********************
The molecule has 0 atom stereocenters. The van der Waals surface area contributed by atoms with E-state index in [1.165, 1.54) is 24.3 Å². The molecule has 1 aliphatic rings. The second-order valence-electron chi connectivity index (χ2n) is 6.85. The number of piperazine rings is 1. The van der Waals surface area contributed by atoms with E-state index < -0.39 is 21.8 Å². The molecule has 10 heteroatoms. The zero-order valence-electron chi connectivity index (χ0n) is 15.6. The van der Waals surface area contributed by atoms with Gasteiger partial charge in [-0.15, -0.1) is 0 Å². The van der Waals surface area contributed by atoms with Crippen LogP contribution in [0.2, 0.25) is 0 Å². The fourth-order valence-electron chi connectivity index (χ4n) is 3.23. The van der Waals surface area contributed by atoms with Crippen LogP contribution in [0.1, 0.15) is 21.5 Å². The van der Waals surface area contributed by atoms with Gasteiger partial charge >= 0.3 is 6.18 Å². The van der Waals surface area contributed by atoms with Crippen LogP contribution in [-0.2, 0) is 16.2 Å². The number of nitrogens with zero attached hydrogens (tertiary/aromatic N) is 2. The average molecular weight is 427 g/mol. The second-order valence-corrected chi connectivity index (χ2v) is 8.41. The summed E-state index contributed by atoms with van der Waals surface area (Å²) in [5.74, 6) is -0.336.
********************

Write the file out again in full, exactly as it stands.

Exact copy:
The molecule has 0 atom stereocenters. The van der Waals surface area contributed by atoms with E-state index in [1.165, 1.54) is 24.3 Å². The molecule has 1 aliphatic rings. The second-order valence-electron chi connectivity index (χ2n) is 6.85. The number of piperazine rings is 1. The van der Waals surface area contributed by atoms with E-state index < -0.39 is 21.8 Å². The molecule has 10 heteroatoms. The zero-order valence-electron chi connectivity index (χ0n) is 15.6. The van der Waals surface area contributed by atoms with Gasteiger partial charge in [-0.15, -0.1) is 0 Å². The van der Waals surface area contributed by atoms with Crippen LogP contribution in [0.2, 0.25) is 0 Å². The fourth-order valence-electron chi connectivity index (χ4n) is 3.23. The van der Waals surface area contributed by atoms with Crippen LogP contribution in [0.1, 0.15) is 21.5 Å². The van der Waals surface area contributed by atoms with Gasteiger partial charge >= 0.3 is 6.18 Å². The van der Waals surface area contributed by atoms with Crippen LogP contribution in [-0.2, 0) is 16.2 Å². The number of nitrogens with zero attached hydrogens (tertiary/aromatic N) is 2. The average molecular weight is 427 g/mol. The second-order valence-corrected chi connectivity index (χ2v) is 8.41. The summed E-state index contributed by atoms with van der Waals surface area (Å²) in [5.74, 6) is -0.336.